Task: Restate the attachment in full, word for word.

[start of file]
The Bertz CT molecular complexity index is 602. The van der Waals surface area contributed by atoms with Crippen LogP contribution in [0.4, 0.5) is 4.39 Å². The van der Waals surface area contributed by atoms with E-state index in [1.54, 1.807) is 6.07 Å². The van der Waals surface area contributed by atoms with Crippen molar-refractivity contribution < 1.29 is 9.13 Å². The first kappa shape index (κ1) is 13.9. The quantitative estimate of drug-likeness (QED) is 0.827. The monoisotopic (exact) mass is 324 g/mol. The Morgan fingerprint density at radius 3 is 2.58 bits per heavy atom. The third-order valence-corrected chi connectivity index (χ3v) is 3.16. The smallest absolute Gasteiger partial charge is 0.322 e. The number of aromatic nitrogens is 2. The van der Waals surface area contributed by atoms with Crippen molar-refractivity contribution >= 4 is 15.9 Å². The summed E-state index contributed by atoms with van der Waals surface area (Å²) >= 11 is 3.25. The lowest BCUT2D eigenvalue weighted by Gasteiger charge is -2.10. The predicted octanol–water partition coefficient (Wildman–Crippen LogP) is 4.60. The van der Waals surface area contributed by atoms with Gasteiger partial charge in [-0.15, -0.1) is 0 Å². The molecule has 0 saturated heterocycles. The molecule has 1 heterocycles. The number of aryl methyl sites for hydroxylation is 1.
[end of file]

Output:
The Bertz CT molecular complexity index is 602. The van der Waals surface area contributed by atoms with Crippen LogP contribution in [0.4, 0.5) is 4.39 Å². The van der Waals surface area contributed by atoms with E-state index in [1.54, 1.807) is 6.07 Å². The van der Waals surface area contributed by atoms with Crippen molar-refractivity contribution < 1.29 is 9.13 Å². The first kappa shape index (κ1) is 13.9. The quantitative estimate of drug-likeness (QED) is 0.827. The monoisotopic (exact) mass is 324 g/mol. The Morgan fingerprint density at radius 3 is 2.58 bits per heavy atom. The third-order valence-corrected chi connectivity index (χ3v) is 3.16. The smallest absolute Gasteiger partial charge is 0.322 e. The number of aromatic nitrogens is 2. The van der Waals surface area contributed by atoms with Crippen molar-refractivity contribution >= 4 is 15.9 Å². The summed E-state index contributed by atoms with van der Waals surface area (Å²) >= 11 is 3.25. The lowest BCUT2D eigenvalue weighted by Gasteiger charge is -2.10. The predicted octanol–water partition coefficient (Wildman–Crippen LogP) is 4.60. The van der Waals surface area contributed by atoms with Gasteiger partial charge in [-0.15, -0.1) is 0 Å². The molecule has 0 saturated heterocycles. The molecule has 1 heterocycles. The number of aryl methyl sites for hydroxylation is 1.